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francis has to say. you are watching cnn. [ female announcer ] we lowered her fever. you raise her spirits. we tackled your shoulder pain. you make him rookie of the year. we took care of your cold symptoms. you take him on an adventure. tylenol® has been the number 1 doctor recommended brand of pain reliever for over 20 years. but for everything we do, we know you do so much more. tylenol®.
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welcome back. the parents of a missing student from the university of virginia are making a desperate plea, releasing a video, begging for any information to help find their daughter, hannah graham. >> somebody listening to me today either knows where hannah is or knows someone who has that information. we appeal to you to come forward
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and tell us where hannah can be found. john has already said that this is every parent's worst nightmare. that is true, but it is also a nightmare for our son james, for hannah's grand parents and other members of our family, as well as for all of hannah's many friends here in charlottesville and beyond. please, please, please help end this nightmare for all of us. please help us to bring hannah home. thank you. >> so hard to hear that. the 18 year old was last seen nearly three weeks ago on a shopping mall surveillance camera. the man suspected of abducting her, jesse matthew remains in police custody. he has been linked to another missing college student who was killed in 2009. despite his arrest, authorities say they still don't know where graham is. changing gears to weather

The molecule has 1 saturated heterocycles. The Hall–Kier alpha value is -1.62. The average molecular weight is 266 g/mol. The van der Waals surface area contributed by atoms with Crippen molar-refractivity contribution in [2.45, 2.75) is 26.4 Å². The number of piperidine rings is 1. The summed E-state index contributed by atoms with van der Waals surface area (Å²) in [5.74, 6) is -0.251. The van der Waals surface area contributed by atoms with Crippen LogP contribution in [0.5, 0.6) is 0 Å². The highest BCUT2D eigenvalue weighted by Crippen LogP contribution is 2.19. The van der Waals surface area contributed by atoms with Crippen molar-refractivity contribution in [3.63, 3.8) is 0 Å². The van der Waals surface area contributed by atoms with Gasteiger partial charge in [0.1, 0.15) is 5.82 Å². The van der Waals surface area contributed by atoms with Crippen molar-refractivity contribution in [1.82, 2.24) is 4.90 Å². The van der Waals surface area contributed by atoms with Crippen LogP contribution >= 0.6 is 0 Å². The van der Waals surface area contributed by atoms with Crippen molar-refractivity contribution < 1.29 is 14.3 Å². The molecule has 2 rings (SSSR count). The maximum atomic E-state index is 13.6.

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now, california under a triple threat, a heat wave, santa ana winds and a fire threat. it's quite a situation out there. >> it is, but we only have one more day of this, quote-unquote triple threat. we do have heat advisories in effect for today, which is sunday. we have very hot weather in the greater san diego area, especially away from the coast, temperatures will soar to around 100 degrees. and then we have our fire threat, this is called a red flag warning and that is for the sequoia national forrestest all thanks to a phenomenon known at santa ana winds. the air is funneled from the desert. so it's a very dry, low-humidity, warm temperatured air. this is a phenomenon also
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referred to as adiabatic warming. it helps warm up the temperatures and also increases the fire threat. now i did talk about only one more day of the extreme heat, because you can see the temperatures cooling off near palm springs. still hot on tuesday but not as hot as we're expecting today. vegas, you're staying pretty steady at the 90s. now for the rest of the country, we do have a few showers across the great lakes region. sunny conditions from atlanta all the way down to miami. and that high pressure that brought in the sunshine over the west continues for much of the rockies. we also have our eyes set on hurricane simon that's expected to make more of a northeastern direction affecting the baja within the next 72 hours. i'm not sure if you're an aspiring astronomier, but there's a forecasted lunar eclipse set for this wednesday morning. so set your clocks and be ready.